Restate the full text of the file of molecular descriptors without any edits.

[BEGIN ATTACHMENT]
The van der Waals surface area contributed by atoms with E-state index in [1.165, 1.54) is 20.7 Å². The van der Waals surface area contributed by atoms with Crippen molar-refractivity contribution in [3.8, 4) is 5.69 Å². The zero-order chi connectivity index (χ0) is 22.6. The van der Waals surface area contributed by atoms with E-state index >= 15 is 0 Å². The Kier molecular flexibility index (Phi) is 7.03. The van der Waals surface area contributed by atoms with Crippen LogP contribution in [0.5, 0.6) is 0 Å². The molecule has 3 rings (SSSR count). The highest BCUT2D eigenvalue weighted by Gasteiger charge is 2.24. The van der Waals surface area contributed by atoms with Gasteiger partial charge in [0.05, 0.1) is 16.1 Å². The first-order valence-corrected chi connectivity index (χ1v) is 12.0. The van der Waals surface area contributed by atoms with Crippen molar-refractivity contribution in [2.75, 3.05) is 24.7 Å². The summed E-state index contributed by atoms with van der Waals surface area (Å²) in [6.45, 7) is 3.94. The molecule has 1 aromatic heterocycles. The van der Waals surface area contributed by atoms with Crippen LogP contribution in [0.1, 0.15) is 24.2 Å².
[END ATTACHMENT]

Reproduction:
The van der Waals surface area contributed by atoms with E-state index in [1.165, 1.54) is 20.7 Å². The van der Waals surface area contributed by atoms with Crippen molar-refractivity contribution in [3.8, 4) is 5.69 Å². The zero-order chi connectivity index (χ0) is 22.6. The van der Waals surface area contributed by atoms with E-state index >= 15 is 0 Å². The Kier molecular flexibility index (Phi) is 7.03. The van der Waals surface area contributed by atoms with Crippen LogP contribution in [0.5, 0.6) is 0 Å². The molecule has 3 rings (SSSR count). The highest BCUT2D eigenvalue weighted by Gasteiger charge is 2.24. The van der Waals surface area contributed by atoms with Gasteiger partial charge in [0.05, 0.1) is 16.1 Å². The first-order valence-corrected chi connectivity index (χ1v) is 12.0. The van der Waals surface area contributed by atoms with Crippen molar-refractivity contribution in [2.75, 3.05) is 24.7 Å². The summed E-state index contributed by atoms with van der Waals surface area (Å²) in [6.45, 7) is 3.94. The molecule has 1 aromatic heterocycles. The van der Waals surface area contributed by atoms with Crippen LogP contribution in [0.1, 0.15) is 24.2 Å².